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Is knowing better than not knowing?

July 11, 2009

I begin with a video from Jesusophile or rather, I would, if the particular video hadn’t been taken down. But in the video I’m thinking of, Jesusophile relates a parable, that I’ll paraphrase:

So, what if you take two children and give them encyclopedias, and ask them, “What is the capital of America?” And one of them says, “I don’t know; I do not see it,” And the other says, “Here, I’ve found it! It is New York City!” Obviously, the one who *finds* an answer is smarter than the one who doesn’t find anything because he has found an answer, so atheists are less intelligent than Christians because they find nothing and the Christian finds *something*.

Now before you come at me, realize that I didn’t make this up. I’m not genius enough to make this up. I wish you could see the video (check out others from Jesusophile to get a sense of him), because seriously, it’s a subtle kind of genius there.

But it gets me to my point…is knowing better than not knowing?

Obviously, in an occasion where we can know for sure if we are right or wrong, knowing wrongly is not good. So, if you haven’t figured out, Jesusophile is teaching us through a meta-parable. Yes, to know is better than not to know. But to be hasty, confident, and knowledgeable about something false indeed is more hilarious and imprudent than any other possibility.

Unfortunately, when we don’t know, we are often shockingly ignorant. Ignorant to the point that we don’t know the extent of what we don’t know (warning: that’s a PDF), and we can’t recognize competence or incompetence (this isn’t a pdf). It is called the Dunning-Kruger effect.

So we have a conundrum where we may or may not know (we don’t even get the luxury of knowing we don’t know!), but we still have to live every day. So we come up with various answers and ways of getting answers. We might say intuition is a solid way to gain knowledge…or…reason is a good way to gain knowledge…or…revelation (which can be validated through x, y, and z ways) leads to truth.

Naturally, the religions have come up with their prescribed ways of getting knowledge, and so their adherents will more or less swear by those reasons. In discussions with believing Mormons, for example, one must expect an appeal to personal revelation, to spiritual confirmation, or to institutional prophecy. To dismiss these claims so simply as “emotional” or “irrational” not only hardens both hearts, but it also falls into the Dunning-Kruger effect (how can we know that’s simply emotionalism or irrationality?)

So things become even more subjective than normal, and we have to be humble enough to recognize that things that work for us subjectively may not hold objectively. What may be a personal truth may not be objectively true. This goes for both sides — so when we speak and act, we must not confuse subjective claims — such as a belief or lack of belief — with objective claims — such as claims of existence or claims of nonexistence.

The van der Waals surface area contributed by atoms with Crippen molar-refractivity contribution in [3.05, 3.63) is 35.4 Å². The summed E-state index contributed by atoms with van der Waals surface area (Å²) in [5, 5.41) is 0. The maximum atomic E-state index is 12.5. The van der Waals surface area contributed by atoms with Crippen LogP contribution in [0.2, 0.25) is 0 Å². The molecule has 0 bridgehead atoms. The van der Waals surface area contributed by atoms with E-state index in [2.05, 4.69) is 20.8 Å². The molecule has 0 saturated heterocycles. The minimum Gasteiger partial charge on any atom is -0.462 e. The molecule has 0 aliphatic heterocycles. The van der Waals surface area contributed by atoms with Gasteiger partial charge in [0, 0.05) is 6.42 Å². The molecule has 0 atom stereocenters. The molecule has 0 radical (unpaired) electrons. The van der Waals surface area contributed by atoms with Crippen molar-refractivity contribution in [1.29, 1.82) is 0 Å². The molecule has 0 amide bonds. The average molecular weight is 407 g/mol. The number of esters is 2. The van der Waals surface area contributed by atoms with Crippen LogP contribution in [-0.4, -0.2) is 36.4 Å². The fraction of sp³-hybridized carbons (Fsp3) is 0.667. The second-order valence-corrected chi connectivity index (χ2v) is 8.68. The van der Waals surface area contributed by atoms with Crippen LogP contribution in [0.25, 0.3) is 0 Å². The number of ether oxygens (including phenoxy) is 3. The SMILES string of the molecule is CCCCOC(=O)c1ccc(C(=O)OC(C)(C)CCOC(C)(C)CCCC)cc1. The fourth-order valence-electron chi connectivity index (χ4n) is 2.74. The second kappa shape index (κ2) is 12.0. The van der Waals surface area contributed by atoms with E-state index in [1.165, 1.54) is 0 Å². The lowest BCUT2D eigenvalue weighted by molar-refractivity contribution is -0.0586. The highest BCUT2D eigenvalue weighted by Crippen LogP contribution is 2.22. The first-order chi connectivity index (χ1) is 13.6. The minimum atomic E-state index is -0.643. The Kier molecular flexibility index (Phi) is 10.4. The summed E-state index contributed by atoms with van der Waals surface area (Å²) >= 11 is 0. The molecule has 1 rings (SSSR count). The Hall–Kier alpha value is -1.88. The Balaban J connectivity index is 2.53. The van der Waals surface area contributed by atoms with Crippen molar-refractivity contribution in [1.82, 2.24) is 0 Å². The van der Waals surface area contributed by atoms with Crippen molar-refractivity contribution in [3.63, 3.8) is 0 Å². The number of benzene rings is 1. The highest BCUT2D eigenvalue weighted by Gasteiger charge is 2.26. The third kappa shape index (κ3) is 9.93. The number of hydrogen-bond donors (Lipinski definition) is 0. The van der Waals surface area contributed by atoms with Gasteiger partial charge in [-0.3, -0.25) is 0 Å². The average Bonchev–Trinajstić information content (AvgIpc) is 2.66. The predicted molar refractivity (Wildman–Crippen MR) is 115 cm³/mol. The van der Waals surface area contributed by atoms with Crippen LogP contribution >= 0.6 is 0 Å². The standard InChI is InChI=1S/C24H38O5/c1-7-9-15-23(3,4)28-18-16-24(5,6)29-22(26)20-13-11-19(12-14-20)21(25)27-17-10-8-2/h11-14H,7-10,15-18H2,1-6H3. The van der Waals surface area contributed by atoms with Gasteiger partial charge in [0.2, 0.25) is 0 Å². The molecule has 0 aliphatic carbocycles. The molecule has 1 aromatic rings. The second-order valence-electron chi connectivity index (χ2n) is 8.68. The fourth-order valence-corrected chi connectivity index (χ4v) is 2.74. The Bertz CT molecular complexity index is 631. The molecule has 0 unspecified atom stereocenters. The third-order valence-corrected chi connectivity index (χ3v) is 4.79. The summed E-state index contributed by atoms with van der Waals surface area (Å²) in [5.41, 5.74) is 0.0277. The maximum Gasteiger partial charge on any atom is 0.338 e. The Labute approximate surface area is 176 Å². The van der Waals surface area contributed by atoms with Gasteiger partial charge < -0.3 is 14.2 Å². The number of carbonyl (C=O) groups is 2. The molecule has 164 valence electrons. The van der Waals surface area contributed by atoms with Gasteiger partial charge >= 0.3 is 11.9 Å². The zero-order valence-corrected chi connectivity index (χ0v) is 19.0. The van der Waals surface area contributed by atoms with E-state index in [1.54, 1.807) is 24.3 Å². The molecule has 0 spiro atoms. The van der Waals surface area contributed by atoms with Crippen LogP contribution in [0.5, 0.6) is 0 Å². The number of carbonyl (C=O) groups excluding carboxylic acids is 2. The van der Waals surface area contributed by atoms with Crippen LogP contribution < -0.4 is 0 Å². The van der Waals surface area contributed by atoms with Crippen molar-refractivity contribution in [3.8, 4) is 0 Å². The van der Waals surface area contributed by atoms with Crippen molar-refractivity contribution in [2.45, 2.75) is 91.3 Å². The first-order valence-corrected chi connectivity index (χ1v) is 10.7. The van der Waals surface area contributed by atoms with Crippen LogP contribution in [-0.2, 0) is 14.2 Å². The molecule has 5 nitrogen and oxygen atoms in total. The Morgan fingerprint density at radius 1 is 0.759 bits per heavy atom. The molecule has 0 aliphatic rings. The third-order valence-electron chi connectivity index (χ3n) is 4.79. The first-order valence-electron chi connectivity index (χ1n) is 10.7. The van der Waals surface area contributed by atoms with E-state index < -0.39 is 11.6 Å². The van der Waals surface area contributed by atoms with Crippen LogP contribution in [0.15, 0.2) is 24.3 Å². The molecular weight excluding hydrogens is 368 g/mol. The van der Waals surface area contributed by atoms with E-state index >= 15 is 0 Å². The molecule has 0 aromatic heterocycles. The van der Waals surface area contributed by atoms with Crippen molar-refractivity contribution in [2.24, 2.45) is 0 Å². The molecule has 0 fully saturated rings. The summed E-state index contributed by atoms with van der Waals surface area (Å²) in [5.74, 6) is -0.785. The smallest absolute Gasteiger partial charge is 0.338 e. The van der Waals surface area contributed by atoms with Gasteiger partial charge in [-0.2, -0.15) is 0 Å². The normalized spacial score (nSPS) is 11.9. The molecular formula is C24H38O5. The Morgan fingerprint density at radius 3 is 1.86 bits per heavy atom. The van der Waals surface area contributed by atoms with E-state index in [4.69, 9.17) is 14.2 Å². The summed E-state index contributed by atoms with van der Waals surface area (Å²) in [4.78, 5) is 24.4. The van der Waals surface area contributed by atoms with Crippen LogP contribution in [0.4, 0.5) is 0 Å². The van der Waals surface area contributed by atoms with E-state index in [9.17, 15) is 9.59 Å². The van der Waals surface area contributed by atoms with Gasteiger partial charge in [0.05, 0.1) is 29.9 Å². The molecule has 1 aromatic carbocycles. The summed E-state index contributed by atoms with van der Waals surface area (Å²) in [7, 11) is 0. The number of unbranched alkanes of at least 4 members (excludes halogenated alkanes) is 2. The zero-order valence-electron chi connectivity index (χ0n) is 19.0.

As I was listening to the 3rd episode of the Mormon expressions podcast (oops, I’m not done yet), which focuses about 3 things each caster likes about the Mormon church, the first reason hit on this theme as it relates to Mormonism — the first thing he found that he likes about the church is that it has a lot of answers. In many other denominations, it’s easy to find unresolved issues and find scholars or researchers pondering about what the solution could be. But the LDS church is different — with latter day revelation, another testament of Jesus Christ the Book of Mormon, and several doctrines and covenants, Saints have more answers…I liked how it was put: “many Christians wear WWJD — What would Jesus Do? But Mormons can answer with the CTR rings — Choose the Right.”

Unfortunately, from here, and from a tradition and culture of knowledge — I know, vs. I believe or I hope — come testimonies that, if or when shaken, shake hard. A shake of “I hope” is one thing, but a shake of “I know” is another.

And so, again I wonder…is knowing better than not knowing? When I have thought of humility in recent times, it has often focused on knowledge. To me, out of humility, I do not believe and do not claim to know. This does not mean I take a staunch position that something is impossible, but I must admit I do not know and as a result, I do not believe. It seems to me that when one believes — either for or against — pride and confidence come so easily. But does a person become proud in not believing?

And while others may deride — saying they must be better or more respectible for claiming to know something, it’s a good moment to reflect and remember humility.

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  1. Excellent post, Andrew –

    I am surprised from time to time by occasional, long-time Mormon friends (sometimes pillars of their communities) who tell me quietly that, in essence, they are hedging their bets: on the chance that Mormonism is true, they don’t want to take the risk of not following it. To me, that route only makes sense if Mormonism fits the person’s inclinations and preferences in the first place. In that case, it’s not a very expensive insurance policy.

  2. Rick,

    that’s an interesting point…because I wonder what they would be saying if they had been raised in some other religion…would they be hedging their bets elsewhere then? I wonder if converts ever have such sentiments about the church.

  3. I don’t know how I can add to what you are suggesting. Only, that the older I get and the further I go down the philosophical path I am on, the more I realize I don’t know.

    It is a very good question you ask, I am sure I will be thinking about it for a while. Thank You

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